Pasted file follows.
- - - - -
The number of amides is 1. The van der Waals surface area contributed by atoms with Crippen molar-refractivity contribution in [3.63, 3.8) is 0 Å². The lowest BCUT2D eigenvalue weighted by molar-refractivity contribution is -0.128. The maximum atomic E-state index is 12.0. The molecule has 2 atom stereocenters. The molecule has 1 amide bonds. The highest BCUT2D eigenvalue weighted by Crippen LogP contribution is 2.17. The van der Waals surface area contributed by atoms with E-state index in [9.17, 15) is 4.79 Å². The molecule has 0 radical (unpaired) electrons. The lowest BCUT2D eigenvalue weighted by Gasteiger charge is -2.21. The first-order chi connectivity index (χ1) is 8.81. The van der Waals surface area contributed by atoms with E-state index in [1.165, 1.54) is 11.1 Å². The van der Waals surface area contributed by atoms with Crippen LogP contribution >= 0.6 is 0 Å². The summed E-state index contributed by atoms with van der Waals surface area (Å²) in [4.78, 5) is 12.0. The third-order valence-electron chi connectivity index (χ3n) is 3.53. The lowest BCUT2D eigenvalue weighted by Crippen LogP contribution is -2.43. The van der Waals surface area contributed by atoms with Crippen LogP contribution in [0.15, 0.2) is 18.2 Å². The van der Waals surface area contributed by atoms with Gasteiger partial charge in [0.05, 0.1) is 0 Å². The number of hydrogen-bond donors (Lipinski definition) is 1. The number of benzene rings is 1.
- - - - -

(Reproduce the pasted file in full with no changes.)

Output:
The number of amides is 1. The van der Waals surface area contributed by atoms with Crippen molar-refractivity contribution in [3.63, 3.8) is 0 Å². The lowest BCUT2D eigenvalue weighted by molar-refractivity contribution is -0.128. The maximum atomic E-state index is 12.0. The molecule has 2 atom stereocenters. The molecule has 1 amide bonds. The highest BCUT2D eigenvalue weighted by Crippen LogP contribution is 2.17. The van der Waals surface area contributed by atoms with E-state index in [9.17, 15) is 4.79 Å². The molecule has 0 radical (unpaired) electrons. The lowest BCUT2D eigenvalue weighted by Gasteiger charge is -2.21. The first-order chi connectivity index (χ1) is 8.81. The van der Waals surface area contributed by atoms with E-state index in [1.165, 1.54) is 11.1 Å². The van der Waals surface area contributed by atoms with Crippen LogP contribution >= 0.6 is 0 Å². The summed E-state index contributed by atoms with van der Waals surface area (Å²) in [4.78, 5) is 12.0. The third-order valence-electron chi connectivity index (χ3n) is 3.53. The lowest BCUT2D eigenvalue weighted by Crippen LogP contribution is -2.43. The van der Waals surface area contributed by atoms with Crippen LogP contribution in [0.15, 0.2) is 18.2 Å². The van der Waals surface area contributed by atoms with Gasteiger partial charge in [0.05, 0.1) is 0 Å². The number of hydrogen-bond donors (Lipinski definition) is 1. The number of benzene rings is 1.